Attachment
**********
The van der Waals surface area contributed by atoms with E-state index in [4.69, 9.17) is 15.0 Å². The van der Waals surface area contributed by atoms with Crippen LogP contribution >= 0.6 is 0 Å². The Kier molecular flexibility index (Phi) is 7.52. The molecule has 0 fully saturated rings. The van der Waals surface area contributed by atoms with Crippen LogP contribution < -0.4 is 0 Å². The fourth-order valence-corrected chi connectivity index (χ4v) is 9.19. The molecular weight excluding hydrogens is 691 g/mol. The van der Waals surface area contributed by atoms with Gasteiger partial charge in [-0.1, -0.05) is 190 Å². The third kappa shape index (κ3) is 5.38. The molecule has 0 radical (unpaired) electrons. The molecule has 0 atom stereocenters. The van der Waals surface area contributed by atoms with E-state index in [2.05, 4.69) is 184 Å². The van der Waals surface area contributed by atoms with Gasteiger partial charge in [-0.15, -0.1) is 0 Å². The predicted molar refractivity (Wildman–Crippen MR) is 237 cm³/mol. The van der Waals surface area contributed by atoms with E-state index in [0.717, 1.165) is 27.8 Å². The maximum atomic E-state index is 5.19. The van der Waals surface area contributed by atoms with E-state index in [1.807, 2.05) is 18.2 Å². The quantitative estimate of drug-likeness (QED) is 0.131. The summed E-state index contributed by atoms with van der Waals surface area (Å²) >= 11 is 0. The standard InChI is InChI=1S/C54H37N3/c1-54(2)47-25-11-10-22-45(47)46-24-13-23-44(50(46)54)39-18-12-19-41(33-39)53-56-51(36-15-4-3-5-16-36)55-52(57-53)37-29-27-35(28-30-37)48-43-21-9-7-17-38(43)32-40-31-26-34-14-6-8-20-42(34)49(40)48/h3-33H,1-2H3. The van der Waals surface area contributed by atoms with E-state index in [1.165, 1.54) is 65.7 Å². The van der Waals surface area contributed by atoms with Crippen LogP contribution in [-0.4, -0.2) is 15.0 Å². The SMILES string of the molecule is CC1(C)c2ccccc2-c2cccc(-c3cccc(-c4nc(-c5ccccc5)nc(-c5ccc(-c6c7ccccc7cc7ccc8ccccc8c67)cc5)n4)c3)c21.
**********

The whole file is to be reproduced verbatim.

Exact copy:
The van der Waals surface area contributed by atoms with E-state index in [4.69, 9.17) is 15.0 Å². The van der Waals surface area contributed by atoms with Crippen LogP contribution >= 0.6 is 0 Å². The Kier molecular flexibility index (Phi) is 7.52. The molecule has 0 fully saturated rings. The van der Waals surface area contributed by atoms with Crippen LogP contribution < -0.4 is 0 Å². The fourth-order valence-corrected chi connectivity index (χ4v) is 9.19. The molecular weight excluding hydrogens is 691 g/mol. The van der Waals surface area contributed by atoms with Gasteiger partial charge in [-0.1, -0.05) is 190 Å². The third kappa shape index (κ3) is 5.38. The molecule has 0 radical (unpaired) electrons. The molecule has 0 atom stereocenters. The van der Waals surface area contributed by atoms with E-state index in [2.05, 4.69) is 184 Å². The van der Waals surface area contributed by atoms with Gasteiger partial charge in [-0.15, -0.1) is 0 Å². The predicted molar refractivity (Wildman–Crippen MR) is 237 cm³/mol. The van der Waals surface area contributed by atoms with E-state index in [0.717, 1.165) is 27.8 Å². The maximum atomic E-state index is 5.19. The van der Waals surface area contributed by atoms with E-state index in [1.807, 2.05) is 18.2 Å². The quantitative estimate of drug-likeness (QED) is 0.131. The summed E-state index contributed by atoms with van der Waals surface area (Å²) >= 11 is 0. The standard InChI is InChI=1S/C54H37N3/c1-54(2)47-25-11-10-22-45(47)46-24-13-23-44(50(46)54)39-18-12-19-41(33-39)53-56-51(36-15-4-3-5-16-36)55-52(57-53)37-29-27-35(28-30-37)48-43-21-9-7-17-38(43)32-40-31-26-34-14-6-8-20-42(34)49(40)48/h3-33H,1-2H3. The van der Waals surface area contributed by atoms with E-state index in [1.165, 1.54) is 65.7 Å². The van der Waals surface area contributed by atoms with Crippen LogP contribution in [-0.4, -0.2) is 15.0 Å². The SMILES string of the molecule is CC1(C)c2ccccc2-c2cccc(-c3cccc(-c4nc(-c5ccccc5)nc(-c5ccc(-c6c7ccccc7cc7ccc8ccccc8c67)cc5)n4)c3)c21.